The letter also highlights the severe economic impacts the proposed mine could have on the larger region. The Okefenokee National Wildlife Refuge records as many as 700,000 annual visits, which supports 753 permanent local jobs and injects $64.7 million into the local economy. However, surveys have shown 50% of visitors would be less likely to recreate at the Okefenokee if its water quantity were impacted—a likely result from mining activity. “Risking the continued growth of Georgia’s recreational tourism economy to mine titanium dioxide—a product commonly used to whiten household paint—defies common sense,” said the group.

“There is only one Okefenokee and an open-pit mine on its doorstep is a bad idea. This incredible resource must be protected for future generations to enjoy,” said Geoff Haskett, President of the National Wildlife Refuge Association.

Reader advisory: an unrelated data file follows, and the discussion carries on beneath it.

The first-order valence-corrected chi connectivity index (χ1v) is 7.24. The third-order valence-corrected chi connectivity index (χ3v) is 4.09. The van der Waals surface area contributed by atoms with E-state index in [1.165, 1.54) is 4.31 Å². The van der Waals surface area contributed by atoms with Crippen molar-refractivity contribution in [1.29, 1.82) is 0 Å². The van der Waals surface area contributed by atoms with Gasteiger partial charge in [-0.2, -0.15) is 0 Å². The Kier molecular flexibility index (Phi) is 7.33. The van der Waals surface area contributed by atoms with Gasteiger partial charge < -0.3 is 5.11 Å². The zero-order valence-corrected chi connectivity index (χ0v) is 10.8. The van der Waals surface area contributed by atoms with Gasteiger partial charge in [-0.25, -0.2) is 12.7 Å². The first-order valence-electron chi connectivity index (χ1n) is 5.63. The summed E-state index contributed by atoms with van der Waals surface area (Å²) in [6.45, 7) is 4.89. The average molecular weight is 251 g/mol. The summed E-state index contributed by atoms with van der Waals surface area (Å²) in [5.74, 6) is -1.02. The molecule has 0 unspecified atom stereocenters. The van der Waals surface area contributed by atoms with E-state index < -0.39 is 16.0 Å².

Signatories included Secretary of the Interior Bruce Babbitt (Bill Clinton), Secretary of the Treasury Henry M. Paulson, Jr. (George W. Bush), Deputy Secretary of the Interior Lynn Scarlett (George W. Bush), U.S. Fish and Wildlife Service Directors Lynn Greenwalt (Richard Nixon, Gerald Ford, Jimmy Carter), Jamie Rappaport Clark (Bill Clinton), and Steve Williams (George W. Bush), Georgia Wildlife Federation President and CEO Mike Worley, Bobolink Foundation Chairman Wendy Paulson, and Georgia Department of Natural Resources Commissioners Lonice Barrett (Governors Zell Miller, Roy Barnes, Sonny Perdue) and Noel Holcomb (Sonny Perdue).


  • American Rivers named the Okefenokee Swamp and St Marys River among America’s Most Endangered Rivers of 2020, due to the threat posed by the Twin Pines project. 
  • As one of the world’s largest remaining intact freshwater ecosystems, the Okefenokee National Wildlife Refuge is being considered for potential UNESCO World Heritage Site nomination.


Additional Media Contacts: 
Kyle Groetzinger, National Parks Conservation Association, 202-893-3391, kgroetzinger@npca.org 
Jon Andrew, National Wildlife Refuge Association, 941-961-3698, jandrew@refugeassociation.org